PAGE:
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1 July 2010 Survival of Feral Cats, Felis catus (Carnivora: Felidae), on Mauna Kea, Hawai'i, Based on Tooth Cementum Lines
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Abstract

Feral cats (Felis catus) have spread throughout anthropogenic and insular environments of the world. They now threaten many species of native wildlife with chronic depredation. Knowledge of feral cat population dynamics is necessary to understand their ecological effects and to develop effective control strategies. However, there are few studies worldwide regarding annual or lifetime survival rates in remote systems, and none on Pacific islands. We constructed the age distribution and estimated survival of feral cats in a remote area of Hawai'i Island using cementum lines present in lower canine teeth. Our data suggest annual cementum line formation. A log-linear model estimated annual survival ≥ 1 yr of age to be 0.647. Relatively high survival coupled with high reproductive output allows individual cats to affect native wildlife for many years and cat populations to rebound quickly after control efforts.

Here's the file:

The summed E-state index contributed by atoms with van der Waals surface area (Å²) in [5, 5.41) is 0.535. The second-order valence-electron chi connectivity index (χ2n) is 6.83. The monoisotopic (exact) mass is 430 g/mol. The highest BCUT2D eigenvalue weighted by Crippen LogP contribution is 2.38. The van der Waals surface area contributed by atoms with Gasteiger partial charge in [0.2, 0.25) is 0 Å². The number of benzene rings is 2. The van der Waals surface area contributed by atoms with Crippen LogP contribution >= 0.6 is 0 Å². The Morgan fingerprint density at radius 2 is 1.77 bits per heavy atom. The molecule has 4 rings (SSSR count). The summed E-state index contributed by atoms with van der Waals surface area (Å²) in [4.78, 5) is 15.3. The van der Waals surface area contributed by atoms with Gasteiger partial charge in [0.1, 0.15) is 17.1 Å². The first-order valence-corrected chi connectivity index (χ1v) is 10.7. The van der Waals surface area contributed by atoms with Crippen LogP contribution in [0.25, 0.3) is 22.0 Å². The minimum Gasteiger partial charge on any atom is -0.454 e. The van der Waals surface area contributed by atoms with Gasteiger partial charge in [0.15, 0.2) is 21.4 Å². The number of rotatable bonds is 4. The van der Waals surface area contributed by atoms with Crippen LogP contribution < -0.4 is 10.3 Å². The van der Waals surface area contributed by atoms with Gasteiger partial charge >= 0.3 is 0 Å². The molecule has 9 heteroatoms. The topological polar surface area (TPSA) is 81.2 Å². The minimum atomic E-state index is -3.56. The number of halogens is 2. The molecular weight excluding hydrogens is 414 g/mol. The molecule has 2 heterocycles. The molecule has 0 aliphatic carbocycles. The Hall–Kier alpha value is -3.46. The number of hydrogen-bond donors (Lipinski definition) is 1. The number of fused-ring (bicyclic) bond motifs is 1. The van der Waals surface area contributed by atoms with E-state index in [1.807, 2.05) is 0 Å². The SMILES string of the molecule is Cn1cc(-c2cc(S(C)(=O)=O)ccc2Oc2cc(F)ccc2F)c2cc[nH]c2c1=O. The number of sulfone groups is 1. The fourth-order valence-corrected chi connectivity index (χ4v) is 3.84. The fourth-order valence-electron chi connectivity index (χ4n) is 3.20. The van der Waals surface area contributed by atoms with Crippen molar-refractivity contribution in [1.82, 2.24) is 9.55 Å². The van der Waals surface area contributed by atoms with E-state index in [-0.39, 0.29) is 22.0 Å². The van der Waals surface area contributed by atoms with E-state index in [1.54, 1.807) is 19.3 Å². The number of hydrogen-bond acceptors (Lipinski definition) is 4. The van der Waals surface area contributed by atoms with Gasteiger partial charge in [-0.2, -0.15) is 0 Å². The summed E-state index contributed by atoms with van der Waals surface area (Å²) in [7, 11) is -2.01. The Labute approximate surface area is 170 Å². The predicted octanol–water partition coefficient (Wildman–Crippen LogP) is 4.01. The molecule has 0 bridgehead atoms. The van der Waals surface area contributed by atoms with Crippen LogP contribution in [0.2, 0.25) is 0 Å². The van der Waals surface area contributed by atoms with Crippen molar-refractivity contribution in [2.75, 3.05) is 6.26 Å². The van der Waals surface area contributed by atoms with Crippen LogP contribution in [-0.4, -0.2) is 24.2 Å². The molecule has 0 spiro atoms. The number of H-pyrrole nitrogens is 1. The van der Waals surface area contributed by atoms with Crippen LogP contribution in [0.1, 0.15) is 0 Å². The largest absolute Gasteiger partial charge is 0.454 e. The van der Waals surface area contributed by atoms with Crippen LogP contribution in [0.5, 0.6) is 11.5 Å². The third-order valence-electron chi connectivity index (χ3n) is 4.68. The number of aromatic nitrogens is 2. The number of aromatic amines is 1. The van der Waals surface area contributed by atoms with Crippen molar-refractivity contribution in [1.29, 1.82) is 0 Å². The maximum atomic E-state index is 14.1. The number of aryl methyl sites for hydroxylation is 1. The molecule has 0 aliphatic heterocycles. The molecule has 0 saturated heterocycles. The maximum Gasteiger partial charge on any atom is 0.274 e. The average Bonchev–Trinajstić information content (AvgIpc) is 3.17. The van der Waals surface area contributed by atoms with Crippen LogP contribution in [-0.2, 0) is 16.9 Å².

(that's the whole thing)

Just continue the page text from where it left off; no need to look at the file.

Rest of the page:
© 2010 by University of Hawai'i Press
Raymond M. Danner, Chris Farmer, Steven C. Hess, Robert M. Stephens, and Paul C. Banko "Survival of Feral Cats, Felis catus (Carnivora: Felidae), on Mauna Kea, Hawai'i, Based on Tooth Cementum Lines," Pacific Science 64(3), 381-389, (1 July 2010). https://doi.org/10.2984/64.3.381
Accepted: 1 August 2009; Published: 1 July 2010
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